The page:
It’s no secret that student loan debt is a prominent credit issue today. In fact, it is arguable that the amount of student loan debt in America is outpacing credit card debt. This is likely because a greater number of students are taking out loans from private lenders.
When these loans are co-signed by parents (or even grandparents) they can come with some hidden responsibilities. For example, many borrowers may not know that a lender could require a loan to be paid in full immediately if the co-signer passes away. In fact, this has grown to be a common complaint lodged with the Consumer Financial Protection Bureau, the agency created through federal legislation stemming from the financial collapse of 2007.
Lenders may feel as if a co-signer’s passing may be the best opportunity to collect on the outstanding loan, since the person may have insurance money that can pay off outstanding debts. Nevertheless, it can adversely affect loved ones who are still dealing with the loss; and let’s face it…it simply is in bad taste to do such a thing.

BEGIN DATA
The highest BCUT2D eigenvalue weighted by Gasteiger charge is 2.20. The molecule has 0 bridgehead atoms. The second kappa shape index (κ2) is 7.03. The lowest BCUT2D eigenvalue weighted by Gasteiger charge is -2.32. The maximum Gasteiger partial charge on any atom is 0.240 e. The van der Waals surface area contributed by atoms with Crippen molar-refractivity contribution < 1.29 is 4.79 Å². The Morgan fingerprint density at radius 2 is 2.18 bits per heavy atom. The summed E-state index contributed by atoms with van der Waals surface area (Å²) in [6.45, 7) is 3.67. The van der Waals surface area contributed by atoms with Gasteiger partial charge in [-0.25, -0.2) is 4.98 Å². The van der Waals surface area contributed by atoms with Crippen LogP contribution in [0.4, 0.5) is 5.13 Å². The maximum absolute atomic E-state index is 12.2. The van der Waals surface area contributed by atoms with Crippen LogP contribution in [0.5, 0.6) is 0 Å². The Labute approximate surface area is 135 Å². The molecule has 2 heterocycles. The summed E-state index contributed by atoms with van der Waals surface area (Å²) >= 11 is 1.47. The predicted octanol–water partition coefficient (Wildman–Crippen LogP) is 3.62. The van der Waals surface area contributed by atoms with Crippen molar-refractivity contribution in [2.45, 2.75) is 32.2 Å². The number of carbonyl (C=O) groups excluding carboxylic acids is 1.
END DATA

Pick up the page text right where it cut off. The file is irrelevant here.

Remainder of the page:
The president and CEO of the Consumer Bankers Association insisted that none of its member lenders have required outstanding loans to be paid immediately when a co-signer dies; especially when the borrower has been making timely payments.
Fortunately, borrowers have a number of protections available in these situations, even though bankruptcy is a notoriously difficult process to discharge student loan debt. Eliminating student loan debt involves a separate process, called an adversary proceeding where the borrower has to show that he or she qualifies for a discharge in this regard.
In the meantime, questions about dealing with student loan debt should be directed to an experienced bankruptcy attorney.
The preceding is for informational purposes only and is not legal advice.